What is Anthrax?
Anthrax infection in dogs is rare; if infected your dog can experience significant breathing difficulties and sudden death or develop a more chronic form where they feel vague symptoms of illness. In the chronic form, it will appear that something is not right with your dog. Should your dog be infected with anthrax, it is important to take proper precautions.
Infection with the bacteria Bacillus antracis leads to the disease Anthrax. Infection can lead to sudden death or a more chronic form with vague symptoms of illness.
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Symptoms of Anthrax in Dogs
When an animal is infected with anthrax, the most common sign is sudden death. Infection can be respiratory or intestinal; other symptoms of anthrax infection include:
- Muscle tremors
- Breathing difficulties
- Lack of coordination
Should the anthrax infection result in death there may be bleeding from the mouth, nose and anus post mortem.
If Bacillus anthracis bacteria is ingested by your dog it could lead to sudden and severe poisoning of his blood. In this acute form, rapid swelling of the throat can occur which will lead to sudden death.
A chronic form of anthrax is seen more often in dogs, where they display general signs of illness and slowly recover once they are undergoing treatment.
Causes of Anthrax in Dogs
The bacteria Bacillus anthracis cause the disease Anthrax. The bacteria develop spores that make it resistant to conditions that normally destroy other bacteria (heating, freezing, dehydration or chemical disinfection). This leads to an environment being contaminated for a great length of time. Anthrax occurs most often in hoofed animals (cattle, sheep, goats, camels, antelopes) when they ingest the spores while grazing.
While anthrax is rare in dogs, should your dog be infected it is most likely due to eating raw or undercooked meat that has been contaminated with the bacteria, or having had contact with the blood, tissues, or fluids of other animals that host spores. Dogs are typically very resistant to becoming infected with anthrax by inhaling spores and there is little concern regarding your dog developing the skin form of anthrax that can infect humans.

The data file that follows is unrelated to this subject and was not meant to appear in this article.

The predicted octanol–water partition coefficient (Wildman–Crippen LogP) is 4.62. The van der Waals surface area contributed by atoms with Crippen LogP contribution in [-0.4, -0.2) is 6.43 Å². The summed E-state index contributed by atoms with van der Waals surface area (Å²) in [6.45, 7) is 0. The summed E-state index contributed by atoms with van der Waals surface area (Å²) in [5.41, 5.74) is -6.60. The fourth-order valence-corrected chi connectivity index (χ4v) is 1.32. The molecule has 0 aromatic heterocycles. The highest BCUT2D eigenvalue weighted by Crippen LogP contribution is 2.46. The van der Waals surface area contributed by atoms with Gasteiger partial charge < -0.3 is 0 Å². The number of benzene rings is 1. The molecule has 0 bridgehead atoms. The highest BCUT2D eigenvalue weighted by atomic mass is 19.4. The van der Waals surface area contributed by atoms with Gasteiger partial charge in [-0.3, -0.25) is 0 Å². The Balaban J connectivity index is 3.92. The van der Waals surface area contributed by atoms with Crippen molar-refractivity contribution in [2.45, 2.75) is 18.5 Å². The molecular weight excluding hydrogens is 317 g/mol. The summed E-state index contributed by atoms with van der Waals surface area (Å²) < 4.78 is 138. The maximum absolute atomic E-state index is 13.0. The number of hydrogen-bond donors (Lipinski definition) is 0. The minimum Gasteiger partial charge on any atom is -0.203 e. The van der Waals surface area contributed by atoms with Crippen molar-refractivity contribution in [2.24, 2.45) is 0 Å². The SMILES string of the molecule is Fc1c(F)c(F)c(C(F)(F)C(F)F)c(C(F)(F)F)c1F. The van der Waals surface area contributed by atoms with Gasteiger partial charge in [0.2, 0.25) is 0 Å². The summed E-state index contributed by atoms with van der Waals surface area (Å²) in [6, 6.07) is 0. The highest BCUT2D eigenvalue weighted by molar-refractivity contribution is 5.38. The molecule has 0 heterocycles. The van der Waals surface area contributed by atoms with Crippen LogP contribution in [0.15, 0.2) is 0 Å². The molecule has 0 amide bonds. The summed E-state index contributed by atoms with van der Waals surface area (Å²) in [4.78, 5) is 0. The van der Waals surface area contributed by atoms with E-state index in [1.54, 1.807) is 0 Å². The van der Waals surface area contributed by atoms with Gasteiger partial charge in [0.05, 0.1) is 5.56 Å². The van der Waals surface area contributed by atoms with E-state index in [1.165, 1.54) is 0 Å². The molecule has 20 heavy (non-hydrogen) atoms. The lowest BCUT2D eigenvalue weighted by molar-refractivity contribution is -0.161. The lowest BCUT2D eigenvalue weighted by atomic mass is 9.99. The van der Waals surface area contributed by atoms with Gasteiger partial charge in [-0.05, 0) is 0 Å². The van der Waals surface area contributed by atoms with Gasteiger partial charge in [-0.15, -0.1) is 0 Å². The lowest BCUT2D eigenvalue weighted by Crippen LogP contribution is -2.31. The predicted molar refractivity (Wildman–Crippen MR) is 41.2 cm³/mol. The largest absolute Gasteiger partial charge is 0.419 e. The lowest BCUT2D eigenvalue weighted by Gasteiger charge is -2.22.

Should your dog be exposed to the bacteria, the average incubation period is 3-7 days. The bacteria will multiply and disperse within your dog’s body through blood and the immune system. A very strong, lethal toxin is created which will lead to cell death and breakdown of infected tissues, causing inflammation, organ damage and ultimately, organ failure.
Diagnosis of Anthrax in Dogs
If you notice signs of illness in your dog, you will want to bring him to your veterinarian immediately. Your veterinarian will inquire as to the symptoms your dog has experienced and will try to ascertain whether your dog may have eaten infected meat or come into contact with infected blood, tissue or fluids. In cases of anthrax infection, diagnosis can be challenging because symptoms will be similar to those of other conditions. Your veterinarian will require blood samples from your dog that can be analyzed to confirm that Bacillus anthracis bacteria is present. The following tests can be used to determine if the bacteria has infected the blood or tissue:
- PCR test
- A bacterial culture PCR test
- Fluorescent antibody stains
Western blot and ELISA tests are available in some reference laboratories that can detect antibodies to anthrax. Loeffler’s or McFadyean stains can be used to stain blood smears; however, these can result in about 20% of false positives.
Treatment of Anthrax in Dogs
It is imperative that treatment begin as soon as possible as the course of anthrax infection is quick. The following antibiotics have been proven effective in treating anthrax:
Supportive treatment if necessary will be provided in the clinic in the form of intravenous fluids, medications for symptoms such as tremors or vomiting, and oxygen to assist with breathing if your pet is experiencing difficulties. Monitoring of your dog’s condition will be ongoing until it is determined that he is out of danger.
Recovery of Anthrax in Dogs
Should your dog be diagnosed with anthrax and be undergoing treatment, you will want to quarantine him so that the infection does not spread to any other animals or people. Anthrax spores are hard to eliminate, so rather than cleaning and disinfecting bedding or toys, it may be best to replace them. You will want to decontaminate your dog’s fur by bathing him often (no chemicals that kill spores are safe for animals) so that he does not transmit the infection through the spores to you or any other members of your household. You will want to check with health officials on how to decontaminate furniture or other household items. When working on decontaminating your dog and your environment, you will want to take appropriate precautions to avoid infection; this includes wearing gloves, protective clothes, goggles, and masks.